- Diversify — Seek out parallel and complementary revenue streams and diversify your portfolio to increase your business’ resiliency. Pickell said her company has benefited from secondary offerings during trying times: “Diversifying portfolio and revenue streams through those different avenues, whether it’s maintenance or more of an annuity type of a business, ensures that you’re not too reliant on any one sector.”
The construction industry was already grappling with shortages in workers long before the pandemic swept in two years ago, stemming back to The Great Recession in 2008-2009 when 60% of workers who were displaced left the industry altogether. In 2015, the U.S. Census Bureau noted, “a persistent drop in hiring of younger workers into construction jobs,” which was suggested to be a result of companies not being able to conduct training/hiring during the economic downturn of 2008.
Pickell saw much of the same. “Labor is not a new problem. It is an exacerbated, or an exponentially worse, problem. Our industry was hit so hard in the last recession — it was not one or two years of bad recession, it was several years, it was a depression.”
She added, “There are a lot of people who are ‘the knowledge base’ that are currently retiring. And then there’s this huge gap in people who left construction during The Great Recession. The trade schools shut down, the unions ran out of resources, so now young people are unprepared. Plus, high schoolers are being encouraged to aspire to desk jobs after obtaining a four-year degree, particularly those who were impacted by the recession, as opposed to taking jobs in construction. They are really just unaware of the great financial and career opportunities our industry provides.”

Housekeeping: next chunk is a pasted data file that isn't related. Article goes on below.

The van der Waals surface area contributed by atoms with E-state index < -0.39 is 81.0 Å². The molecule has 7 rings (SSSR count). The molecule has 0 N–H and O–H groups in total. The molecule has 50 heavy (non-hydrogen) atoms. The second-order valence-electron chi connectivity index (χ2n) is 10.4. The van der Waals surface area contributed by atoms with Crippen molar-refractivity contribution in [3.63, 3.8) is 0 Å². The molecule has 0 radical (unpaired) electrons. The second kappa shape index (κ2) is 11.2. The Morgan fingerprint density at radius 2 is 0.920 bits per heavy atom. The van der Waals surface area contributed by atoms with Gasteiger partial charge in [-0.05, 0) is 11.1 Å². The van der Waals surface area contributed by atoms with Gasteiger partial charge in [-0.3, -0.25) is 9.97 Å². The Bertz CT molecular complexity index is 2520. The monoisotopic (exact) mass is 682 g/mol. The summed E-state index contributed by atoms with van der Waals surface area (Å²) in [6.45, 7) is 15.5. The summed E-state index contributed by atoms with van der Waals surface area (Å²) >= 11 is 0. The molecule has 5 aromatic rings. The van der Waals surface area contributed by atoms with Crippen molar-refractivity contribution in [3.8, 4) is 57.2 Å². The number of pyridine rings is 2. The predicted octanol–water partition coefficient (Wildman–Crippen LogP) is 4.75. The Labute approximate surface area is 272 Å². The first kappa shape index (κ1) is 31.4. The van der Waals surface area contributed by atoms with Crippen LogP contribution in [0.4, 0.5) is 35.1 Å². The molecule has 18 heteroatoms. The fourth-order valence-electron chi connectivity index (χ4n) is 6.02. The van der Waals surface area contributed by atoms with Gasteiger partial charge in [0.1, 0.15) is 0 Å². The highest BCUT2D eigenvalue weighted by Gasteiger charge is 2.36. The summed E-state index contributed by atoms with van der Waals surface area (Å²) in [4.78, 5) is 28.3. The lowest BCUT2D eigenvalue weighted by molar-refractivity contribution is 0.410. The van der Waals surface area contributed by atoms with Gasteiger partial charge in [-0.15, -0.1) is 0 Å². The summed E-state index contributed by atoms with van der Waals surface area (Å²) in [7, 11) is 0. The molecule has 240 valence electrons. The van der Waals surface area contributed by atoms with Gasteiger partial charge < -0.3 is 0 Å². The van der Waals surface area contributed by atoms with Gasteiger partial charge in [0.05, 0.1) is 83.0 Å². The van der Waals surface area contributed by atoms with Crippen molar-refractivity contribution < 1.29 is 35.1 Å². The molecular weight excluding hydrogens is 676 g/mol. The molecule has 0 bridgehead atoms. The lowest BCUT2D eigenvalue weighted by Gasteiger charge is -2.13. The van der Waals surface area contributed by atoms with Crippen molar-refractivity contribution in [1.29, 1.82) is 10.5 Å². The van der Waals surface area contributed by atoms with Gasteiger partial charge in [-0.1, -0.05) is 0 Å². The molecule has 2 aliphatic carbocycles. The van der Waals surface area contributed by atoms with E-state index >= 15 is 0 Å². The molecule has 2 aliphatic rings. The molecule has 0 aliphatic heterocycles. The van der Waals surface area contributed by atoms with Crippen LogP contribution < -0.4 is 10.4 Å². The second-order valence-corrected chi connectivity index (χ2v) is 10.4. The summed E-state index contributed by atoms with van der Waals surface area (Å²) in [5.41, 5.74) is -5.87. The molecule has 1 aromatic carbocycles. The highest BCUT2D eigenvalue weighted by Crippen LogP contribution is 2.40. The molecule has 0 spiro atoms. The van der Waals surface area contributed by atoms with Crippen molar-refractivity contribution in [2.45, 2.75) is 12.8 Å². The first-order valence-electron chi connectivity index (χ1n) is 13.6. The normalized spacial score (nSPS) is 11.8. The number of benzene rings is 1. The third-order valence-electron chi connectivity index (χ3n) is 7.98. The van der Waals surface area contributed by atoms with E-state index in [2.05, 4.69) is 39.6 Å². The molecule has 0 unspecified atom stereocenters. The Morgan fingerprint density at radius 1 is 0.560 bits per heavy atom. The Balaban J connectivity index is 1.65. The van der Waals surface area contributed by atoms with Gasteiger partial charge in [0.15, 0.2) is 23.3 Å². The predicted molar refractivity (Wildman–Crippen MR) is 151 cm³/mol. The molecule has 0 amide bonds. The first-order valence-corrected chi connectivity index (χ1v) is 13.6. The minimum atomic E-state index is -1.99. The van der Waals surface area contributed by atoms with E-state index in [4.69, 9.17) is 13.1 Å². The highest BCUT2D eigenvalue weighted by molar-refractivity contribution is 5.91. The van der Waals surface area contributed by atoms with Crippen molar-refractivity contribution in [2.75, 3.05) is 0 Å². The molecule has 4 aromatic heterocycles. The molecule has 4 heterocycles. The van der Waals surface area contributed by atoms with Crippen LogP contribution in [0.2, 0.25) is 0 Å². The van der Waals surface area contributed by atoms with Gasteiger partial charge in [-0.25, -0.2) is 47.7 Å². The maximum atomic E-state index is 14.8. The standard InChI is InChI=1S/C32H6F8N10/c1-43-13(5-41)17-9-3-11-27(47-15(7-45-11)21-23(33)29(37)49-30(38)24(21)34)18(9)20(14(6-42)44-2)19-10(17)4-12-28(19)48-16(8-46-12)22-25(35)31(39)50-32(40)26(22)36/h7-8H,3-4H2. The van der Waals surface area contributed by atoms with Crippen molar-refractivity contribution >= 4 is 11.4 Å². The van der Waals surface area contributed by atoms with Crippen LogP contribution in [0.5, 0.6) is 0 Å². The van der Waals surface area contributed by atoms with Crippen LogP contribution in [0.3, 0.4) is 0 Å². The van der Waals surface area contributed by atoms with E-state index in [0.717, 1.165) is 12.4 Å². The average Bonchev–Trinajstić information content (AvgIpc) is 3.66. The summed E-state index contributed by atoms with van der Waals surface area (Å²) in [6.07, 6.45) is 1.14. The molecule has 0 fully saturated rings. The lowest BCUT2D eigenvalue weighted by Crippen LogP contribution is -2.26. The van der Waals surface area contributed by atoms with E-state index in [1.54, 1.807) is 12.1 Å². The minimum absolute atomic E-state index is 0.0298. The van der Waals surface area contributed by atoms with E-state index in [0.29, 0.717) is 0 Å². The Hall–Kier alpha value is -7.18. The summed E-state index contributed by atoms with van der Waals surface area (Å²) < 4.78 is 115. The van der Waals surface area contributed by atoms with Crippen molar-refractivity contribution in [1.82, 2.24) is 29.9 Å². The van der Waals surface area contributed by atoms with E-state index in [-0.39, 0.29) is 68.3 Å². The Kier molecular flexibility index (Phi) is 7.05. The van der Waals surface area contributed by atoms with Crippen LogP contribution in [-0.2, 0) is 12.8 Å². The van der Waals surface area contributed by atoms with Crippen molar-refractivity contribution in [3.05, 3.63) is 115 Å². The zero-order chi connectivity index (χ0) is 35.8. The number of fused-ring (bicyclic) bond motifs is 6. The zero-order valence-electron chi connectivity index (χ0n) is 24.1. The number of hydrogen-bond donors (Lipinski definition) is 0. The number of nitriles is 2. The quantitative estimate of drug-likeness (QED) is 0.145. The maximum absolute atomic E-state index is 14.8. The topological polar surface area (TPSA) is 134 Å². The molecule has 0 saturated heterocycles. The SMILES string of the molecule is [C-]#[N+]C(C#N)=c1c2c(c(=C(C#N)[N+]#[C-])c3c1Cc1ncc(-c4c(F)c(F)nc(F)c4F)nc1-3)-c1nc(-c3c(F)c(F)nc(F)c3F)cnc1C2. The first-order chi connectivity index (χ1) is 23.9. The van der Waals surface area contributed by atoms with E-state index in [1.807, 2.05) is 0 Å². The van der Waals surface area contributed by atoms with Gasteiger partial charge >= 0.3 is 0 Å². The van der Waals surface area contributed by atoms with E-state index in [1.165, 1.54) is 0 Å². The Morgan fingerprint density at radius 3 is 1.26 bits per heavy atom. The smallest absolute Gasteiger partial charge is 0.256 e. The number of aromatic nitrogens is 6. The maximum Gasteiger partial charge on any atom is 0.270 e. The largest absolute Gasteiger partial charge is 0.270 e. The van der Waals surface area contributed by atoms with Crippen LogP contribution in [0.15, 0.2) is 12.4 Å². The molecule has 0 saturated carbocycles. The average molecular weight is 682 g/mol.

Now, amid an already tight labor market, it is more difficult than ever to fill construction roles. According to Research of the Economics Group, National Association of Home Builders, the construction industry needs 2.2 million net hires in the next two years to keep up with demand. Pickell’s organization has found hope, and help, by partnering with local community colleges and trade programs at high schools, largely targeting 17- and 18-year-olds in aims to give them an early interest in the sector.
“We’ve partnered with not only community colleges, but local tech programs and high schools. We joined forces with our vendor partners to create a rotation with students over the course of summer. Students get two weeks with an electrical firm, two weeks with a plumbing firm, two weeks with rough framing and two weeks with us.”
Vistage’s research shows 74% of construction CEOs are planning to hire in the next year, indicating competition for skilled labor will certainly be high. Subsequently, another important factor to consider is wages, particularly in a time of inflation. Two ways to reconsider salaries include:
Know the market standard (salary transparency offers a proactive opening to compensation conversations).
Be proactive in offering top talent “stay” bonuses and salary adjustments versus paying for a counteroffer or searching to fill their role.
The research also reveals construction CEOs are less optimistic about the state of the economy than the national average, with 39% saying they thought the economy had improved in the last year (48% nationally) and 23% saying they expect the economy will improve in the year ahead (28% nationally).
However, there is a bright light: 69% expect to increase revenue in the year ahead and 53% anticipate rising profits. Similarly, AGC found 15 of the 17 construction segments they surveyed are optimistic that the dollar value of projects will see an uptick in the year ahead, with highway and bridge construction and transportation (transit, rail, airports) receiving respondents’ highest confidence.
Construction holds a promising future, with a backlog of demand outpacing supply and talent availability. CEOs who manage thoughtfully through ongoing inflation, talent shortages and supply chain slowdowns stand to benefit from a ripe market. “It’s hopeful to always remember that construction has a bright future. It is not a job that can be exported,” Pickell concluded.